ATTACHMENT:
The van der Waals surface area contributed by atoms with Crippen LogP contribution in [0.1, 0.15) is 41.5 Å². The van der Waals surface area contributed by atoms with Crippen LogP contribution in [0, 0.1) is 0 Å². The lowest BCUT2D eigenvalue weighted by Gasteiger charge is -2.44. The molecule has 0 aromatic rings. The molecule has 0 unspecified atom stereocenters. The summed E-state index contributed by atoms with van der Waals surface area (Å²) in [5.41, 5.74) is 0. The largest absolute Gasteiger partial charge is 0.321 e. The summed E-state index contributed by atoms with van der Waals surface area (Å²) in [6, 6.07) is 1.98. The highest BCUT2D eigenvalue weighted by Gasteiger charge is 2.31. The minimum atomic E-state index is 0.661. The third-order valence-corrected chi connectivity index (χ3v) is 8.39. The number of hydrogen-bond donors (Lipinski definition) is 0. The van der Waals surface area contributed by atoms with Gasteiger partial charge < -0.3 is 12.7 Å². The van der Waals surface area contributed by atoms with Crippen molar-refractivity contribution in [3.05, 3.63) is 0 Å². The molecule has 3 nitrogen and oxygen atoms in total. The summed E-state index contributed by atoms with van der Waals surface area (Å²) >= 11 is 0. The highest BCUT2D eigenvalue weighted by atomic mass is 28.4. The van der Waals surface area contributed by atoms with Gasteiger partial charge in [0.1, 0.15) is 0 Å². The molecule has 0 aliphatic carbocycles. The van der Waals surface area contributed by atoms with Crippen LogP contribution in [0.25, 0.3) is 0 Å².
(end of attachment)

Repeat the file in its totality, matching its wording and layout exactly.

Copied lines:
The van der Waals surface area contributed by atoms with Crippen LogP contribution in [0.1, 0.15) is 41.5 Å². The van der Waals surface area contributed by atoms with Crippen LogP contribution in [0, 0.1) is 0 Å². The lowest BCUT2D eigenvalue weighted by Gasteiger charge is -2.44. The molecule has 0 aromatic rings. The molecule has 0 unspecified atom stereocenters. The summed E-state index contributed by atoms with van der Waals surface area (Å²) in [5.41, 5.74) is 0. The largest absolute Gasteiger partial charge is 0.321 e. The summed E-state index contributed by atoms with van der Waals surface area (Å²) in [6, 6.07) is 1.98. The highest BCUT2D eigenvalue weighted by Gasteiger charge is 2.31. The minimum atomic E-state index is 0.661. The third-order valence-corrected chi connectivity index (χ3v) is 8.39. The number of hydrogen-bond donors (Lipinski definition) is 0. The van der Waals surface area contributed by atoms with Gasteiger partial charge < -0.3 is 12.7 Å². The van der Waals surface area contributed by atoms with Crippen molar-refractivity contribution in [3.05, 3.63) is 0 Å². The molecule has 3 nitrogen and oxygen atoms in total. The summed E-state index contributed by atoms with van der Waals surface area (Å²) >= 11 is 0. The highest BCUT2D eigenvalue weighted by atomic mass is 28.4. The van der Waals surface area contributed by atoms with Gasteiger partial charge in [0.1, 0.15) is 0 Å². The molecule has 0 aliphatic carbocycles. The van der Waals surface area contributed by atoms with Crippen LogP contribution in [0.25, 0.3) is 0 Å².